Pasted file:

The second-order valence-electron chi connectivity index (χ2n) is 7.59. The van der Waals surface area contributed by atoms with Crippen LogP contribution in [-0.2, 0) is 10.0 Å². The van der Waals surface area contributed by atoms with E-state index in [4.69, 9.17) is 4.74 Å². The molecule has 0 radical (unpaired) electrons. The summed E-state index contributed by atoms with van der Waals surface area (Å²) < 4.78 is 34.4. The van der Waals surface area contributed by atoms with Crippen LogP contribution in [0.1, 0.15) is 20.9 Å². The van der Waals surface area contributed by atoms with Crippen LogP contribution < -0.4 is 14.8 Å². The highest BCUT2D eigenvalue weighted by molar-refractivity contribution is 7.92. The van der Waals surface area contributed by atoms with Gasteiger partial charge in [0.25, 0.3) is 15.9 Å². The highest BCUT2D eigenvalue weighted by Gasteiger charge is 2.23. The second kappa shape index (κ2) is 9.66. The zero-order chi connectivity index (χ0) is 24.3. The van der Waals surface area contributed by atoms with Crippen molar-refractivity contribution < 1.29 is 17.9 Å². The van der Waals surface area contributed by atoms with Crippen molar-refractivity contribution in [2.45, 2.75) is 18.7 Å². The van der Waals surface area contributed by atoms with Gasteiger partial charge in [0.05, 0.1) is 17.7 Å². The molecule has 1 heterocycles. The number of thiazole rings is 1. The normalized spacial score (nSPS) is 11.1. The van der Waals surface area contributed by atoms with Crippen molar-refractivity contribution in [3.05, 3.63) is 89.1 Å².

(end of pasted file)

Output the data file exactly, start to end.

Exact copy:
The second-order valence-electron chi connectivity index (χ2n) is 7.59. The van der Waals surface area contributed by atoms with Crippen LogP contribution in [-0.2, 0) is 10.0 Å². The van der Waals surface area contributed by atoms with E-state index in [4.69, 9.17) is 4.74 Å². The molecule has 0 radical (unpaired) electrons. The summed E-state index contributed by atoms with van der Waals surface area (Å²) < 4.78 is 34.4. The van der Waals surface area contributed by atoms with Crippen LogP contribution in [0.1, 0.15) is 20.9 Å². The van der Waals surface area contributed by atoms with Crippen LogP contribution < -0.4 is 14.8 Å². The highest BCUT2D eigenvalue weighted by molar-refractivity contribution is 7.92. The van der Waals surface area contributed by atoms with Gasteiger partial charge in [0.25, 0.3) is 15.9 Å². The highest BCUT2D eigenvalue weighted by Gasteiger charge is 2.23. The second kappa shape index (κ2) is 9.66. The zero-order chi connectivity index (χ0) is 24.3. The van der Waals surface area contributed by atoms with Crippen molar-refractivity contribution < 1.29 is 17.9 Å². The van der Waals surface area contributed by atoms with Crippen molar-refractivity contribution in [2.45, 2.75) is 18.7 Å². The van der Waals surface area contributed by atoms with Gasteiger partial charge in [0.05, 0.1) is 17.7 Å². The molecule has 1 heterocycles. The number of thiazole rings is 1. The normalized spacial score (nSPS) is 11.1. The van der Waals surface area contributed by atoms with Crippen molar-refractivity contribution in [3.05, 3.63) is 89.1 Å².